Welcome to the 296th Tablescape Thursday!
Last week while touring plantation homes across Louisiana and Mississippi, I was happy to discover photography was allowed in almost every home we toured. Today we are venturing inside the beautiful dining room of Rosedown Plantation.
As you can see in this picture from Wikipedia below, Oak Alley Plantation isn’t the only Louisiana plantation home with a beautiful avenue of ancient oak trees. It took real vision and a respect for heritage to plant oak trees in this manner because as slow-growing as they are, the person planting them would have known they would never live to see this magnificent sight. So glad they planted them for future generations to enjoy!
Rosedown was the home of Daniel and Martha (Barrow) Turnbull and they named their home Rosedown after a play they saw on their honeymoon. Rosedown was once situated on 3,455 acres of land, mostly planted in cotton. So many of the homes we toured were sugarcane plantations so I was surprised to learn Rosedown was a cotton plantation.
In the dining room, the table was set with beautiful china. I didn’t recognize the pattern but I’ll share a close-up photo toward the end of this post and if you recognize it, please share the name.
I loved the beautiful old mirror above the fireplace. Wish dining rooms were still built with beautiful built-in china cabinetry like we see here.
Are you familiar with the device you see hanging here above the table? It’s a large, swinging fan called a punkah and the first ones date all the way back to early 500 B.C. They were more commonly known as a shoo-fly fan and were often seen in the dining rooms of plantation homes.
Back in the day, windows were always open to catch the breezes. Unfortunately, bugs like annoying flies would find their way in. To keep the flies away from the food and the dinner guests, someone would sit over in the corner and operate the fan by pulling on the rope.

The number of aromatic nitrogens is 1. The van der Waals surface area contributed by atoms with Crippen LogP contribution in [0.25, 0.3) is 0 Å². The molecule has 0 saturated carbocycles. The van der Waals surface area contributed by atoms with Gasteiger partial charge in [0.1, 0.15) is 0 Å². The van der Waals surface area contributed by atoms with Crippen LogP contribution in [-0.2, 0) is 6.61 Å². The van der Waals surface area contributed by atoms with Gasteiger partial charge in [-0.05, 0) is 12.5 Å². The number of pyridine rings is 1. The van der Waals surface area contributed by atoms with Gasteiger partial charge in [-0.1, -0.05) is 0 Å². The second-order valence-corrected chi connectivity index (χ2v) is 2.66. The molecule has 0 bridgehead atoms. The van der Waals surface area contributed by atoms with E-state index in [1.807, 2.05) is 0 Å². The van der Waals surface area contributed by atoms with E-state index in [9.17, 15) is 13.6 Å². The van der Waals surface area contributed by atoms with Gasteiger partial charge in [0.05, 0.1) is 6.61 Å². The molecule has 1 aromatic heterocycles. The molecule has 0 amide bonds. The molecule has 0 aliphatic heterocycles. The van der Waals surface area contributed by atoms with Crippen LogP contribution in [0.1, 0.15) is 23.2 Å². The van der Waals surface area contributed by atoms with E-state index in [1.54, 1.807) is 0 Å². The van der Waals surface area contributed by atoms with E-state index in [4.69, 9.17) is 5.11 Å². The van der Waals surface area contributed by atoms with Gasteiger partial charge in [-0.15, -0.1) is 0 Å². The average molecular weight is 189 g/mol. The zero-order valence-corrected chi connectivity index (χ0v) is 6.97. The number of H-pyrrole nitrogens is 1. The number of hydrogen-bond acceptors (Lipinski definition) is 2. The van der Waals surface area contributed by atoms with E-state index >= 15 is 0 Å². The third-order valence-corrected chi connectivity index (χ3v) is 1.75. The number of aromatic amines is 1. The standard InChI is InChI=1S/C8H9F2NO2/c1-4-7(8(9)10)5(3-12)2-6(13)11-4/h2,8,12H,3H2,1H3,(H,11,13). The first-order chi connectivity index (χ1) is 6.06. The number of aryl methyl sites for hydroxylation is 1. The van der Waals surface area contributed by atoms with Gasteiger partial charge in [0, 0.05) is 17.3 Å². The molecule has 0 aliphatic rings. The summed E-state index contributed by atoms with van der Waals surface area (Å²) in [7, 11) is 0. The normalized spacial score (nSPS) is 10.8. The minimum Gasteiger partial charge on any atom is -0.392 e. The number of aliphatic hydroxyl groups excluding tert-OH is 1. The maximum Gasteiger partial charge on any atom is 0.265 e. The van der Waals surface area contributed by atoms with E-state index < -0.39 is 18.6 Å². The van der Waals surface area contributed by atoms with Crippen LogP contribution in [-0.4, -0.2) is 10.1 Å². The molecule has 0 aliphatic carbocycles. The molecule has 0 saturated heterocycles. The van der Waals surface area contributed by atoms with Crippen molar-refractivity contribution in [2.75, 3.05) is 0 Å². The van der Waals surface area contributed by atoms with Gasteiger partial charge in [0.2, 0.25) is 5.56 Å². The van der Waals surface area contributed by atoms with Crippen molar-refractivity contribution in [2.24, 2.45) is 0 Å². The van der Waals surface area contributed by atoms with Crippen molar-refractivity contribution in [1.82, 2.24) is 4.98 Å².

When it was really hot, a big bowl of ice could be placed on the table and the movement of the fan would create cool breezes. I wonder how readily ice was available back then. I have a feeling it was used more often to keep the bugs away from the dinner guests than for cooling. Thank goodness for air conditioning! We have it good today, don’t we? I wonder what that large clear bowl inside the soup bowl was for. Maybe each guess had their own bowl of ice for cooling.
Here’s another view of this end of the room from the other side. I couldn’t always get the view/angle of the room that I wanted due to all the folks attending the tour. Just had to do the best I could. You’ll probably be hearing that whine from time to time as I post tours of the homes we visited. 🙂
There was a pretty sideboard tucked into one corner of the room. You can see where the fan was tied off/operated in this photo, too.
We get a better view of the dishware here on the sideboard.
Anyone recognize the pattern? Look at those beautiful cranberry glasses there on the end.
Rosedown was probably my favorite of all the homes we toured. The interior decor was stunning and the grounds/landscaping was wonderful! I can’t wait to share more of this gorgeous home in future posts.
Looking forward to the beautiful tablescapes linked for this week’s Tablescape Thursday!
If you are participating in Tablescape Thursday, please be sure to add your permalink below, and not your general blog address. To get your permalink, click on your post name, then copy and paste the address showing in the address bar, into the “url” box when you link up.
You’ll need to include a link in your post back to the party in order to link up and participate. That’s so visitors to your blog will be able to find the party and the other Tablescape Thursday participants. Requiring a link back also prevents businesses from linking up to sell their products. (Yep, that really happens, unfortunately.)
If you would like to use the Tablescape Thursday logo button in your post, just copy and paste it to your computer and upload it to your post as you would any photo.
Please, don’t add your post name/blog name ALL IN CAPS…it tends to create big spaces between the rows of links.